FORMER England captain Michael Vaughan has apologised to Azeem Rafiq for the treatment he endured while at Yorkshire Cricket Club.
The 47-year-old has again denied that he had ever made any racist comments during Rafiq’s time at the club, but said he was sorry if he was responsible ‘in any way shape or form’ for Rafiq’s suffering.
Vaughan denied making a racist comment but apologised if he ever caused offence to RafiqCredit: PA
Rafiq has called for the BBC to sack VaughanCredit: AP
Rafiq has claimed Vaughan said: “Too many of you lot, we need to do something about it,” to him and three other players in 2009.
Vaughan has repeatedly denied the allegations made against him by Rafiq.
In an interview with the BBC, Vaughan said: “It hurts deeply, hurts me that a player has gone through so much be treated so badly at the club that I love.
“I have to take some responsibility for that because I played for Yorkshire County Cricket Club for 18 years and if in any way shape or form I’m responsible for any of his hurt, I apologise for that.”
Asked if he ever made any racist comments during his time at Yorkshire, he said: “No I didn’t. No.”
The former England skipper has had double-act show with Phil Tufnell on Radio 5 Live binned amid Rafiq’s claims.
He has also been removed from sponsor Charles Tyrwhitt’s website.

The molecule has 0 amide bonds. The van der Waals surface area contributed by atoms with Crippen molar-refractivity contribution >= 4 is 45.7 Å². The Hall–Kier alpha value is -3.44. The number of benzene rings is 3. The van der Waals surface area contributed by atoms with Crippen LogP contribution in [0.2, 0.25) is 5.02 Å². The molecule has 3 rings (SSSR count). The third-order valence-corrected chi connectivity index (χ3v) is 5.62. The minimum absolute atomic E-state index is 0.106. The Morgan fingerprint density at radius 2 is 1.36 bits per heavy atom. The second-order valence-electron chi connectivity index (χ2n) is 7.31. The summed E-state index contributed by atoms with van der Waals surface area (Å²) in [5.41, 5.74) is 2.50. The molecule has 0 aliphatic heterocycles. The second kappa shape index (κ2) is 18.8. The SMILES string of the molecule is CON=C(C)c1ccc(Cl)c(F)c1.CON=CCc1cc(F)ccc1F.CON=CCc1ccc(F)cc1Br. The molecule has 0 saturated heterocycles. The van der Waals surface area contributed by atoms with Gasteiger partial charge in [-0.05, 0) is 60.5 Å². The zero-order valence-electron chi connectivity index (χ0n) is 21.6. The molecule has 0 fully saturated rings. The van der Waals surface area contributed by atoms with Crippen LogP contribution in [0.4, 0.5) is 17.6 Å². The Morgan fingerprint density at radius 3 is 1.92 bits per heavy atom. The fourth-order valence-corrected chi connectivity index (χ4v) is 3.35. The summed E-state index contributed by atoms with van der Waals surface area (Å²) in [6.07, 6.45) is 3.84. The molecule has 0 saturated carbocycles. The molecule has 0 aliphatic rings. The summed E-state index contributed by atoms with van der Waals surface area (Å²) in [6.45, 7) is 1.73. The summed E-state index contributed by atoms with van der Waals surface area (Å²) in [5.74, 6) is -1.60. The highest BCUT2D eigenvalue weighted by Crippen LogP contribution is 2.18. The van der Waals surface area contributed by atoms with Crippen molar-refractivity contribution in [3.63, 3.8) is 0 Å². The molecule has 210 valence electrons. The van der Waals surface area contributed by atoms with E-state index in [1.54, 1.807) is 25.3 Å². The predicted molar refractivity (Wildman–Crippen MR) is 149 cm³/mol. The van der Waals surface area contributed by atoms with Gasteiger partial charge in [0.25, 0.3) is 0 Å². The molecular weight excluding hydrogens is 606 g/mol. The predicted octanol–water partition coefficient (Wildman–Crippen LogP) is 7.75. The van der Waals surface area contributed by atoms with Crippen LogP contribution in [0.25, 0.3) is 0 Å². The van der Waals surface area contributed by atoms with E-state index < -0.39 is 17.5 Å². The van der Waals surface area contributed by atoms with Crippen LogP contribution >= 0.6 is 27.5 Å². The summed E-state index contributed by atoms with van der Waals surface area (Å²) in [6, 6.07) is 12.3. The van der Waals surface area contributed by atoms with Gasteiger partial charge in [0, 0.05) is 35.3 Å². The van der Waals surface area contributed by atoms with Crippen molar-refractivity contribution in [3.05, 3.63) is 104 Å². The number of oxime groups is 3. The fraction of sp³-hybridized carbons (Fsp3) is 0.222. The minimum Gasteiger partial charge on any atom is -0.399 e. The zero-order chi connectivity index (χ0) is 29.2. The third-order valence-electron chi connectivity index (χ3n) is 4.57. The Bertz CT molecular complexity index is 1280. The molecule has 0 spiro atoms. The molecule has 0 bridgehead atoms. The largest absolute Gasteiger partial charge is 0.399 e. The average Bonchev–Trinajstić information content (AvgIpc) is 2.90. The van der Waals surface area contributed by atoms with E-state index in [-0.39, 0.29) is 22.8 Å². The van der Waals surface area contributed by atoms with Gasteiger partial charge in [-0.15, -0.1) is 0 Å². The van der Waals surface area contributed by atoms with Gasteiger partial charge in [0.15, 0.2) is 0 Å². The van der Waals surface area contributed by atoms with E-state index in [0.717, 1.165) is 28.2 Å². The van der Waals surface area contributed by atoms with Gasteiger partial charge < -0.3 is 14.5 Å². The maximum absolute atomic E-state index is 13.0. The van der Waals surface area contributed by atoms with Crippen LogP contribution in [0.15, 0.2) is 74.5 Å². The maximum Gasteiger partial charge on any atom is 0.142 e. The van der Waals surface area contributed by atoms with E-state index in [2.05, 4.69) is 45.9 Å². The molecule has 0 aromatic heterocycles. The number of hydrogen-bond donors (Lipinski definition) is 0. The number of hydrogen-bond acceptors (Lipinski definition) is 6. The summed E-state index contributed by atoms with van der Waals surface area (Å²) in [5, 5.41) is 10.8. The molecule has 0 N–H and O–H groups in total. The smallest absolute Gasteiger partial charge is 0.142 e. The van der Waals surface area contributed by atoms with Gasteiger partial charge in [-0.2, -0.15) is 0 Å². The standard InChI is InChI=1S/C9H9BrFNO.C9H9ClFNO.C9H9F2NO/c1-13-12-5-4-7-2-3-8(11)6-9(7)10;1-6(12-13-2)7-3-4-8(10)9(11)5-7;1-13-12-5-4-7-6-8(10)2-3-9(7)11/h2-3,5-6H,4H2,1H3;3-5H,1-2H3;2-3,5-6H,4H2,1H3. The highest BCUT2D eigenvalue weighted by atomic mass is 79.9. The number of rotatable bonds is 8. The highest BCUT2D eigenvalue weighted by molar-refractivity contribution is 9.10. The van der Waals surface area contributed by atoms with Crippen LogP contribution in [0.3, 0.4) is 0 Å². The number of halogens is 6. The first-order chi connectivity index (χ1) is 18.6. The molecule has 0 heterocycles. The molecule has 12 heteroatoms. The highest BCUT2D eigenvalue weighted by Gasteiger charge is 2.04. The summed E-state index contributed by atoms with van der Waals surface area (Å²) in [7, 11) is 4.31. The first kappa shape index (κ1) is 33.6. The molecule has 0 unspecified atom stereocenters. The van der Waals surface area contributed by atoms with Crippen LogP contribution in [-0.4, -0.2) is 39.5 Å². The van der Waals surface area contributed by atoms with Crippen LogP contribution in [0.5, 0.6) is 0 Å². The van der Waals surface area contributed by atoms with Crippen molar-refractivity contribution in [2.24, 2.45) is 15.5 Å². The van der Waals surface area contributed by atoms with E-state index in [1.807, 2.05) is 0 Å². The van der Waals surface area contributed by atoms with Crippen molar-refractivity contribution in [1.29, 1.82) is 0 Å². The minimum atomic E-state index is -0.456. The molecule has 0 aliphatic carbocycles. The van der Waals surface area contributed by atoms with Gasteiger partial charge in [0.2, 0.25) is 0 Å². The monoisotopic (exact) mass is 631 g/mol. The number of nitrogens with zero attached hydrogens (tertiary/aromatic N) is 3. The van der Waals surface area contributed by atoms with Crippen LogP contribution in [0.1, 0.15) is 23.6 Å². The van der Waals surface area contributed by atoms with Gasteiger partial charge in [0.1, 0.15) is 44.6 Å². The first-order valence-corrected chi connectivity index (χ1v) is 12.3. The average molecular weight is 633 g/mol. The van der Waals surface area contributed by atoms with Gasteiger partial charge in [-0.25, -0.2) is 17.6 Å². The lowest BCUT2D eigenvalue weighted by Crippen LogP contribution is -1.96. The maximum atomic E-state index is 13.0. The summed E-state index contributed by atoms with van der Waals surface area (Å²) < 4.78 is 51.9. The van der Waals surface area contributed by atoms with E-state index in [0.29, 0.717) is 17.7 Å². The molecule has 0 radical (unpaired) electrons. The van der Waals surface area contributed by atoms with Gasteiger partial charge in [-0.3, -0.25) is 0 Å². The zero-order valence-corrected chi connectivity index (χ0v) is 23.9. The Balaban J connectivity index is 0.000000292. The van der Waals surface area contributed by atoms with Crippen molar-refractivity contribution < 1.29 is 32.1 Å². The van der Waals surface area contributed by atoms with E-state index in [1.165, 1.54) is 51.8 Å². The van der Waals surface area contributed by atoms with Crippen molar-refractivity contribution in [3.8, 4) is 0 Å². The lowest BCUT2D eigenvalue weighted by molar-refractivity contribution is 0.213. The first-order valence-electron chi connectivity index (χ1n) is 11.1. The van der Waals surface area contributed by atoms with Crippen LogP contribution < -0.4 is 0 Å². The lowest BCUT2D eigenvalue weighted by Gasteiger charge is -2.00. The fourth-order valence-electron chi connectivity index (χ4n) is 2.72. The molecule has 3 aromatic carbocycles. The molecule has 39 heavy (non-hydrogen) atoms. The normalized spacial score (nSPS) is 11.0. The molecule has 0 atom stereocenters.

The BBC has also taken the decision to drop him from their Ashes coverage this winter.
Rafiq has called for the BBC to sack Vaughan completely.
Vaughan did admit he had heard things as a player that were not offensive at the time but would be now.
He retired as a player in 2009, and revealed: “I heard plenty of things in my 18 years as a player in a dressing room which you would not even consider to be acceptable now.
“I would say any sports person that’s out there from that era that says otherwise, I don’t think they’re telling the truth.
“There were things said and back in the day. It wasn’t deemed to be offensive. It would be now.”
He continued: “I can apologise if I was involved in anyway shape or form with a dressing room that had a culture that wasn’t inclusive for everyone.
“My recollections are all the dressing rooms that I played in that we were inclusive to everyone. But I’m more than happy for people to come forward and say you know what that wasn’t the case.”
Vaughan also went on to admit that he was ’embarrassed’ by tweets he had sent out in the past.
In 2010 he wrote “Not many English people live in London… I need to learn a new language.”
Then in 2017, in the aftermath of the Manchester Arena bombing, he replied ‘yes’ to a question asking whether England player Moeen Ali should ask Muslims if they are terrorists.
Speaking on the historic tweets, Vaughan said: “I apologise deeply to anyone that I’ve offended with those tweets.
“Times have moved on and I regret those tweets. We all make mistakes and in my life I’ve made quite a few mistakes on Twitter, I apologise for that.”
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